A. Background on Clean Data Policy

Over the past two decades, EPA has consistently applied its “Clean Data Policy” interpretation to attainment-related provisions of subparts 1, 2 and 4. The Clean Data Policy is the subject of several EPA memoranda and regulations. In addition, numerous individual rulemakings actions published in the Federal Register have applied the interpretation to a spectrum of NAAQS, including the 1-hour and 1997 ozone, PM10, PM2.5, carbon monoxide (CO), and lead (Pb) standards. The D.C. Circuit has upheld the Clean Data Policy interpretation as embodied in EPA's 8-hour ozone Implementation Rule, 40 CFR 51.918.[3] (NRDC v. EPA, 571 F. 3d 1245 (D.C. Cir. 2009)). Other U.S. Circuit Courts of Appeals that have considered and reviewed EPA's Clean Data Policy interpretation have upheld it and the rulemakings actions applying EPA's interpretation. Sierra Club v. Start Printed Page 49406 EPA, 99 F.3d 1551 (10th Cir. 1996); Sierra Club v. EPA, 375 F. 3d 537 (7th Cir. 2004); Our Children's Earth Foundation v. EPA, N. 04-73032 (9th Cir. June 28, 2005) (memorandum opinion), Latino Issues Forum, v. EPA, Nos. 06-75831 and 08-71238 (9th Cir.), Memorandum Opinion, March 2, 2009.

As noted previously in the rulemaking action, EPA incorporated its Clean Data Policy interpretation in both its 1997 8-hour ozone implementation rule and in its PM2.5 Implementation Rule in 40 CFR 51.1004(c). (72 FR 20585, 20665, April 25, 2007). While the D.C. Circuit, in its January 4, 2013 decision, remanded the 1997 PM2.5 Implementation Rule, the Court did not address the merits of that regulation, nor cast doubt on EPA's existing interpretation of the statutory provisions.

However, in light of the Court's decision, EPA sets forth here the Clean Data Policy interpretation under subpart 4, for the purpose of identifying the effects of a determination of attainment for the 2006 PM2.5 standard for the Pittsburgh Area. EPA has previously articulated its Clean Data interpretation under subpart 4 in implementing the PM10 standard. See e.g., (75 FR 27944, May 19, 2010) (determination of attainment of the PM-10 standard in Coso Junction, California); (75 FR 6571, February 10, 2010), (71 FR 6352, February 8, 2006) (Ajo, Arizona area); (71 FR 13021, March 14, 2006) (Yuma, Arizona area); (71 FR 40023, July 14, 2006) (Weirton, West Virginia area); (71 FR 44920, August 8, 2006) (Rillito, Arizona area); (71 FR 63642, October 30, 2006) (San Joaquin Valley, California area); (72 FR 14422, March 28, 2007) (Miami, Arizona area); (75 FR 27944, May 19, 2010) (Coso Junction, California area). Thus EPA has established that, under subpart 4, an attainment determination suspends the obligations to submit an attainment demonstration, RACM, RFP, contingency measures, and other measures related to attainment.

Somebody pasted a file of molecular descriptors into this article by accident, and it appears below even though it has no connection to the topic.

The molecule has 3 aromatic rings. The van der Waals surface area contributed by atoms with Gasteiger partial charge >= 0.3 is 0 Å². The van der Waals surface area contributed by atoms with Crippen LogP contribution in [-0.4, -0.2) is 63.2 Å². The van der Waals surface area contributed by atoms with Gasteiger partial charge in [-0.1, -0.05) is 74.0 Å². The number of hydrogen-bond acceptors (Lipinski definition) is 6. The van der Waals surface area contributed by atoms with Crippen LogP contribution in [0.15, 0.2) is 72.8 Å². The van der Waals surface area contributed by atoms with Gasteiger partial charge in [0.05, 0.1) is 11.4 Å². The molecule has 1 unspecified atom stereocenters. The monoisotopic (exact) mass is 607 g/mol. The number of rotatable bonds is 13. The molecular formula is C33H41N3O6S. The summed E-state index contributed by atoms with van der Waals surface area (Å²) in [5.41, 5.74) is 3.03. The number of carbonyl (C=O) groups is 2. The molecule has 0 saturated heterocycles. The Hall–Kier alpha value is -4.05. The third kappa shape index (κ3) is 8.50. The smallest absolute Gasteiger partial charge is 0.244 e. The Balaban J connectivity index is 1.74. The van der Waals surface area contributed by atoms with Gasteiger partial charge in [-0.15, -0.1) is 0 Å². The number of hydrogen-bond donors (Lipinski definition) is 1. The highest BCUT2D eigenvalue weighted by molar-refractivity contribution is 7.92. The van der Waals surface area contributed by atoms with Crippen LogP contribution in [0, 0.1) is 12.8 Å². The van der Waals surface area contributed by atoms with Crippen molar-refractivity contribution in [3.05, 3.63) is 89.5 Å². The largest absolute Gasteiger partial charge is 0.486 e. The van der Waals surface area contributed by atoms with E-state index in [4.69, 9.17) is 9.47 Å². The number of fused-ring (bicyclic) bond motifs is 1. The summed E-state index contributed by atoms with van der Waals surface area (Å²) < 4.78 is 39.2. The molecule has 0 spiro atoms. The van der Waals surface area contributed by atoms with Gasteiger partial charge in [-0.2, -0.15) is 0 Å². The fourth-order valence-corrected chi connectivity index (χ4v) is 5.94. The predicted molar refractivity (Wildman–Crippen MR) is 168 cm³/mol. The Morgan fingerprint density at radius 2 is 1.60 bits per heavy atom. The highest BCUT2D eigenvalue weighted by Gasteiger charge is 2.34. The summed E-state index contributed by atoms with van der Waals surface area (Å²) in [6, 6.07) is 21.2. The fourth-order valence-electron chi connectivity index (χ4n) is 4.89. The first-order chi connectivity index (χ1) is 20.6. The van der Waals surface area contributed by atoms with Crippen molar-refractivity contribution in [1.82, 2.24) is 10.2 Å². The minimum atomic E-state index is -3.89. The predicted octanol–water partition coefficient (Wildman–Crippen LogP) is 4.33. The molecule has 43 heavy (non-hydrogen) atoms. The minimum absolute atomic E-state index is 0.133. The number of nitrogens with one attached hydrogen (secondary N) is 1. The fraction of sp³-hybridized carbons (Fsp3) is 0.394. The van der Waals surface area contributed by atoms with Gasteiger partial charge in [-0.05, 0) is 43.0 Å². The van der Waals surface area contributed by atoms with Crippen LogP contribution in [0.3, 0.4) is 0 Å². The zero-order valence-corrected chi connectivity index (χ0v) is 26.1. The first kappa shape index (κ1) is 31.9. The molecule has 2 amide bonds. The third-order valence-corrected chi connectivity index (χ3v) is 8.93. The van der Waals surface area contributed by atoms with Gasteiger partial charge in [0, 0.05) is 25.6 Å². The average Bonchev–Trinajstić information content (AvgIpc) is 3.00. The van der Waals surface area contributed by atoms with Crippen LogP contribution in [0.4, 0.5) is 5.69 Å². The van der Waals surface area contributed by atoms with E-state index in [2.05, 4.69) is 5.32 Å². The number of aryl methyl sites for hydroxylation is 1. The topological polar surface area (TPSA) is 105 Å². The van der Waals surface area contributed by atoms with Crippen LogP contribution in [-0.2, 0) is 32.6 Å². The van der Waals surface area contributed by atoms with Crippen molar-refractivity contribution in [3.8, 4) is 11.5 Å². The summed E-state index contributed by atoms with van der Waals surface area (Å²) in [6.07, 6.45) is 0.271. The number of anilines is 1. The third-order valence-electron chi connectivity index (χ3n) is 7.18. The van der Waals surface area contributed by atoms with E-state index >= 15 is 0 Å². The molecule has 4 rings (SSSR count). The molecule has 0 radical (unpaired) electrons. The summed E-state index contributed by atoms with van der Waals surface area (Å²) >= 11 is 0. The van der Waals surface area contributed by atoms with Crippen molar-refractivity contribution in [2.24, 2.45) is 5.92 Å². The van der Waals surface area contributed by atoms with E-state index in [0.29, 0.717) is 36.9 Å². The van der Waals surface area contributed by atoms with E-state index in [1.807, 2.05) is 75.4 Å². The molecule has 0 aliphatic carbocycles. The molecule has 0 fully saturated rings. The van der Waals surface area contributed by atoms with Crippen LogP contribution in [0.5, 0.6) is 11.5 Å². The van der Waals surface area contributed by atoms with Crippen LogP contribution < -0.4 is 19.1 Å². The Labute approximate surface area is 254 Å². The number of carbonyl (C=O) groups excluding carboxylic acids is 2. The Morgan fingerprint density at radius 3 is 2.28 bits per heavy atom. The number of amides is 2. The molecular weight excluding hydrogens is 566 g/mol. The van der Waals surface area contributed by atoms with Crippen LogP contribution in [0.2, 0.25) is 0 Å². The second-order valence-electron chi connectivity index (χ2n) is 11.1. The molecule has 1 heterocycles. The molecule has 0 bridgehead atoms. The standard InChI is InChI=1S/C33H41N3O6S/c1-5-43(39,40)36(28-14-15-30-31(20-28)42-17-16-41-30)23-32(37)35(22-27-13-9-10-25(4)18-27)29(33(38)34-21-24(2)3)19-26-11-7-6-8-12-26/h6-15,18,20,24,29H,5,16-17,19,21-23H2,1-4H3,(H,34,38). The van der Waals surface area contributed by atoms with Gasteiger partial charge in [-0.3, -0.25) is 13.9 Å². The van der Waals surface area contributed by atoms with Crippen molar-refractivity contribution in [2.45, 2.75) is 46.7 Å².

V. Application of the Clean Data Policy to Attainment-Related Provisions of Subpart 4

In EPA's proposed and final rulemaking actions determining that the San Joaquin Valley nonattainment area attained the PM10 standard, EPA set forth at length its rationale for applying the Clean Data Policy to PM10 under subpart 4. The Ninth Circuit upheld EPA's final rulemaking, and specifically EPA's Clean Data Policy, in the context of subpart 4. Latino Issues Forum v. EPA, supra. Nos. 06-75831 and 08-71238 (9th Cir.), Memorandum Opinion, March 2, 2009. In rejecting petitioner's challenge to the Clean Data Policy under subpart 4 for PM10, the Ninth Circuit stated, “As EPA explained, if an area is in compliance with PM10 standards, then further progress for the purpose of ensuring attainment is not necessary.”